Minister for Foreign Affairs and Trade Promotion Carmelo Abela described an exhibition of an original Maltese nativity scene (presepju) in the Papal Basilica of St Paul-Outside-the-Walls in Rome as an excellent example of cultural diplomacy; an initiative that brings peoples closer through a better appreciation of both their cultural similarities and differences. He described the crib, first introduced by St Francis of Assisi in 1223, as a universal symbol of the real message of Christmas in Malta, the Vatican City State, Italy, and many other countries around the world.
The exhibition is being jointly financed by the Ministry for Foreign Affairs and Trade Promotion – through its Cultural Diplomacy Fund – and the Ministry for Tourism, and will remain open until the 7th of January 2020. An original work by volunteer artists from the St Andrew’s Band Club of Luqa, Adrian Gatt and Ray Zammit, the 5m x 4m x 3m crib titled ‘Malta fil-Presepju’ was officially inaugurated in the Basilica on Saturday by Malta’s Ambassador to the Holy See Frank Zammit, and the President of the Band Club Charles Attard. Present for the ceremony were, among others, Cardinal James Michael Harvey and Fr Roberto Dotta, Archpriest and Abbot of the Papal Basilica respectively, as well as the artists, members of the band, and their families and friends.
The crib was built in 2017 and this is the third time that it is being exhibited for the public. Originally, in 2017, it was on display at the Club’s premises, while in 2018 it was exhibited at the foyer of the Maltese Parliament. The setting of the scene is Malta’s capital, Valletta, with miniature replicas of various prominent buildings within the city including the Auberge de Castille, the church of Our Lady of Victory, the remains of the Royal Opera House, as well as a few traditional Maltese houses, with one of them, partly demolished in the World War II bombardments, providing the birthplace of baby Jesus. The whole setting is surrounded by Valletta’s bastions and the sea. The crib also reproduces the painting by Maltese artist Giuseppe Cali, as found in the Nativity altar at the Luqa Parish Church. The figures are wearing traditional Maltese costumes and include St Ġorġ Preca surrounded by children, a lamp lighter, a milk seller with his goat, shepherds with their herds, women wearing the traditional Maltese headdress (għonnella), a fruit and vegetable vendor, a horse-driven cart, and musicians playing traditional Maltese instruments. The figure of Jean de Valette, Grandmaster of the Order of St John, who gave Valletta its name, welcomes all those who visit this crib. Also represented is Pope Pius V, Head of the Catholic Church and ruler of the Papal States from 1566 to his death in 1572. Pope Pius V, who contributed towards the building of Valletta, is represented together with Italian architect and military engineer Francesco Laparelli da Cortona, an assistant of Michelangelo, who was sent by the Pope to supervise the construction of Valletta.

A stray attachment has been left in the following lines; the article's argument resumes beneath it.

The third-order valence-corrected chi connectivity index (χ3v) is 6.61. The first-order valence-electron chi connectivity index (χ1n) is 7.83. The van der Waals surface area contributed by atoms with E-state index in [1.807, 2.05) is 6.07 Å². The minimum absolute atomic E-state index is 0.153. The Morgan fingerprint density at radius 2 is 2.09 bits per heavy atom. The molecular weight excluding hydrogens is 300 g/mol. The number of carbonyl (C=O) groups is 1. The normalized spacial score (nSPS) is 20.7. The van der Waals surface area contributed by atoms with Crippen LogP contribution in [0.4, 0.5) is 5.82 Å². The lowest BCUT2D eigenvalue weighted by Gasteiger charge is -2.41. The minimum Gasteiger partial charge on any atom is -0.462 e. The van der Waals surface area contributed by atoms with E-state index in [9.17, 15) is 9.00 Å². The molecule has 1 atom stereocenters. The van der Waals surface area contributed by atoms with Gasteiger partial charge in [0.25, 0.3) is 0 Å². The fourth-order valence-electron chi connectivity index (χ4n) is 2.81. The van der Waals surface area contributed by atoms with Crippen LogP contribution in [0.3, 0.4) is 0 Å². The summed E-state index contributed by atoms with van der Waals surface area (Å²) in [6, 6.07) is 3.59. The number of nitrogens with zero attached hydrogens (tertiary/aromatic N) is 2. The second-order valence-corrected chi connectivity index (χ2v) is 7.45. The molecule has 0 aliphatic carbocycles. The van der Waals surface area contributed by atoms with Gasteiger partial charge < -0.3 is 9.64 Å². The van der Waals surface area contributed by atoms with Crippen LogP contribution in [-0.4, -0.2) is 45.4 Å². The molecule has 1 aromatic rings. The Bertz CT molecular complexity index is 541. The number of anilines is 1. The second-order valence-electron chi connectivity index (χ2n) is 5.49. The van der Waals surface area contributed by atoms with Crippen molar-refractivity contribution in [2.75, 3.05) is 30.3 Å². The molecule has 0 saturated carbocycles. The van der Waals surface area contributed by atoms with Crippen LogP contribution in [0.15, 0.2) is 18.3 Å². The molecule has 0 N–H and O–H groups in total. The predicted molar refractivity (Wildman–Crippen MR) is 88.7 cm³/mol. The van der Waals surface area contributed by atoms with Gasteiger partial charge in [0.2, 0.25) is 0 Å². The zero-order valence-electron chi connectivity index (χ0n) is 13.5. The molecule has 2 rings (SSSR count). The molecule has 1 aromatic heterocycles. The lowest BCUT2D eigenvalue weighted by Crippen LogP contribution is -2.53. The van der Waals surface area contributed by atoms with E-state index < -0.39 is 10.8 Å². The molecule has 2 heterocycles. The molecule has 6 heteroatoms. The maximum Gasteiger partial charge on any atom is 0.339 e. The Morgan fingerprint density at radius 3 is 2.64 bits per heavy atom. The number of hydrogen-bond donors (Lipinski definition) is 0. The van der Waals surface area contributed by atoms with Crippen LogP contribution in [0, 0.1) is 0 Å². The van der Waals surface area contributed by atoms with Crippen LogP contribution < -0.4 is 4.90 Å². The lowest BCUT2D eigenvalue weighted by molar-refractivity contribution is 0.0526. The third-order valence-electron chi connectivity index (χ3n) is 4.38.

Minister Carmelo Abela, who was in Rome to participate in the Med-Mediterranean Dialogues organised by the Italian Ministry for Foreign Affairs and External Cooperation and the Italian Institute for International Political Studies (ISPI), spoke about Malta’s excellent bilateral relations with the Holy See, as witnessed by that same morning’s meeting between Pope Francis and the Maltese Prime Minister. He said Malta was determined to see these bilateral ties enhanced even further, including through other cultural diplomacy initiatives. He thanked the Basilica’s administration for believing in such initiatives and for having supported the crib exhibition and commended the Maltese artists for their outstanding creation, which will help foster further mutual understanding and friendship between people.